[media-credit name=”Joel Trick fws.gov” align=”alignleft” width=”300″]Melissa Blue Butterfly[/media-credit]  Misc Tips:

Look for a catchlight in the eye.

Focus on the eyes.

Know your equipment. If you need to use one of the fancy features on your camera, but have to consult the manual to figure it out, you’ve lost the shot.

Fill the frame – not necessarily with a tight head shot, but leave no dead space.

Pan with the subject to show movement. This is a creative, but difficult technique. You want to show a motion-blurred background, but a sharp subject. Make sure you are panning the same speed as the subject is moving by you or the subject will be blurred.

The best time to shoot animals is early morning or late evening. The light is low and a warm color. And the animals are active at this time.

It’s important to understand their habits, so I suggest watching them for several days before trying to shoot pictures. In depth, natural history photography requires a tremendous time commitment. The techniques are similar to a hunter trying to bag game. Scout the area, watch what time of day the animals appear, which end of the meadow thy use, their favorite feeding spot and watering hole, what trails they are most inclined to travel on, and where they sun themselves. Look for holes in the ground then identify the footprints around the holes to determine what kind of critters frequent the area. The better you get at anticipating the action, the more likely you’ll get those prize-winning shots.

While you’re waiting for lighting or other conditions to be right, sit quietly and let the animals get accustomed to your being there.

While we all like to get those close-up portraits, sometimes it is beneficial to look at wildlife as an element in a landscape. Think small. Show the animal in its surroundings.

  • If the critter is a bird, make sure the beak is in profile so you can tell it’s a bird.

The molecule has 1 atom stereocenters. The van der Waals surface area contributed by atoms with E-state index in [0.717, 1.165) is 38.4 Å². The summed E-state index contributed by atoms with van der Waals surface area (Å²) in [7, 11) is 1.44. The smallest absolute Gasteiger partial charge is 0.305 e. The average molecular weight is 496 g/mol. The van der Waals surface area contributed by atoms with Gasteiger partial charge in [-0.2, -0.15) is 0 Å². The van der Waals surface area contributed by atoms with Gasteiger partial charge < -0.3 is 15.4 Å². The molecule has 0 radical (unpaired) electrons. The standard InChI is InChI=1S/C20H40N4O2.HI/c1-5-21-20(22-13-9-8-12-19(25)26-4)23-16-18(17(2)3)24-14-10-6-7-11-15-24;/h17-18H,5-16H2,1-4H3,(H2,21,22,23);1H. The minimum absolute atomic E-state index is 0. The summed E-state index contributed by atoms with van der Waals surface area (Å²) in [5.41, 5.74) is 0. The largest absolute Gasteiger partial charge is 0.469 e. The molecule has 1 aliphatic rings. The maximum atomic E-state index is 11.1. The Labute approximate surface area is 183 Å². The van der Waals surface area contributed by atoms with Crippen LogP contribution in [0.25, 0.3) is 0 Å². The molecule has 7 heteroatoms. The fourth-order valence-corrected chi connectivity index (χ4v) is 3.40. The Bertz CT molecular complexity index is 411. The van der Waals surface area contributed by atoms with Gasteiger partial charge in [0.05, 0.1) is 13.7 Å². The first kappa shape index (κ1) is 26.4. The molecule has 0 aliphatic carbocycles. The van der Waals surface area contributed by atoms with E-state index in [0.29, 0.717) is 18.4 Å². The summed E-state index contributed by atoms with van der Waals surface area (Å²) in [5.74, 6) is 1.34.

• If it’s zillions of critters, compose the shot without a visible end to the pattern, so the viewer will have to imagine how expansive the scene really is.

Watch the background. Eliminate signs of human intervention – signs, roads, fences – make it simple, not distracting.

Photograph critters from their eye level.

Show action when you can.

Put some humor into it.

Show cuteness (babies are always cute)

Wait for the moment when the critter is looking right at the camera.



  • They are stimulated by bright colors, so wear brown or green so they won’t notice you.
  • Wear a hat to prevent eyeglass reflection.
  • Don’t wear jewelry.
  • Avoid hanging lens caps that move and make noise.
  • Keep low and don’t cast a shadow on the butterfly.
  • Insect repellents also repel butterflies.
  • Butterflies are active at the hottest time of day, and at rest when light conditions are lower. A good time to photograph them is a cool fall morning when the butterfly is basking in the sun trying to warm up.

Raptors usually return to the same nest.

Raptors are creatures of habit, they choose their perches based on time of day, angle of the sun and other things. If you see one perched, he’ll be there the same time tomorrow.

Keep notes and see what works.

As with most things in life, practice makes perfect, so get out there and shoot.